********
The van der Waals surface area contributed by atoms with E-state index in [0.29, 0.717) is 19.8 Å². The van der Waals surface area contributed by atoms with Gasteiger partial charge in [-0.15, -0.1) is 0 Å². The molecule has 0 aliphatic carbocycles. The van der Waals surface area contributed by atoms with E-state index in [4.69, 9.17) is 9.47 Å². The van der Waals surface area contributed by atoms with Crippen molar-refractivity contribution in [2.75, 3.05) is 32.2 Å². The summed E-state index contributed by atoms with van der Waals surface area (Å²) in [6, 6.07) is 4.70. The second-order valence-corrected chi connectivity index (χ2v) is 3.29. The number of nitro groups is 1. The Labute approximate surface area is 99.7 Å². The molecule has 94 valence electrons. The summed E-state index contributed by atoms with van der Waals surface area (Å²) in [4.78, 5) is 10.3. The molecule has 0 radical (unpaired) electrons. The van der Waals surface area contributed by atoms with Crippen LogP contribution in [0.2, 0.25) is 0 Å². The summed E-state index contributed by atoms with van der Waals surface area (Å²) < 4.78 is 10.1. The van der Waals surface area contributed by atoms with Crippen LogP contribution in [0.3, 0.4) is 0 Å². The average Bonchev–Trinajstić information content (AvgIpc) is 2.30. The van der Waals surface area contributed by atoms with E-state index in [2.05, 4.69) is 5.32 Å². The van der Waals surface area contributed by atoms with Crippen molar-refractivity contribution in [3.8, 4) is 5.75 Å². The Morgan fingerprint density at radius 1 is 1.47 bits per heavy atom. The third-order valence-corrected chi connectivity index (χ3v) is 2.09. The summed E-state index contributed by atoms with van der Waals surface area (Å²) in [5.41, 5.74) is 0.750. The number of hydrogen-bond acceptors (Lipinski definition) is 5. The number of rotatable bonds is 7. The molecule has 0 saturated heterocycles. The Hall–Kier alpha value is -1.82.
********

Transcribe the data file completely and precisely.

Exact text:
The van der Waals surface area contributed by atoms with E-state index in [0.29, 0.717) is 19.8 Å². The van der Waals surface area contributed by atoms with Gasteiger partial charge in [-0.15, -0.1) is 0 Å². The molecule has 0 aliphatic carbocycles. The van der Waals surface area contributed by atoms with E-state index in [4.69, 9.17) is 9.47 Å². The van der Waals surface area contributed by atoms with Crippen molar-refractivity contribution in [2.75, 3.05) is 32.2 Å². The summed E-state index contributed by atoms with van der Waals surface area (Å²) in [6, 6.07) is 4.70. The second-order valence-corrected chi connectivity index (χ2v) is 3.29. The number of nitro groups is 1. The Labute approximate surface area is 99.7 Å². The molecule has 94 valence electrons. The summed E-state index contributed by atoms with van der Waals surface area (Å²) in [4.78, 5) is 10.3. The molecule has 0 radical (unpaired) electrons. The van der Waals surface area contributed by atoms with Crippen LogP contribution in [0.2, 0.25) is 0 Å². The summed E-state index contributed by atoms with van der Waals surface area (Å²) < 4.78 is 10.1. The van der Waals surface area contributed by atoms with Crippen LogP contribution in [0.3, 0.4) is 0 Å². The average Bonchev–Trinajstić information content (AvgIpc) is 2.30. The van der Waals surface area contributed by atoms with E-state index in [2.05, 4.69) is 5.32 Å². The van der Waals surface area contributed by atoms with Crippen molar-refractivity contribution in [3.8, 4) is 5.75 Å². The Morgan fingerprint density at radius 1 is 1.47 bits per heavy atom. The third-order valence-corrected chi connectivity index (χ3v) is 2.09. The summed E-state index contributed by atoms with van der Waals surface area (Å²) in [5.41, 5.74) is 0.750. The number of hydrogen-bond acceptors (Lipinski definition) is 5. The number of rotatable bonds is 7. The molecule has 0 saturated heterocycles. The Hall–Kier alpha value is -1.82.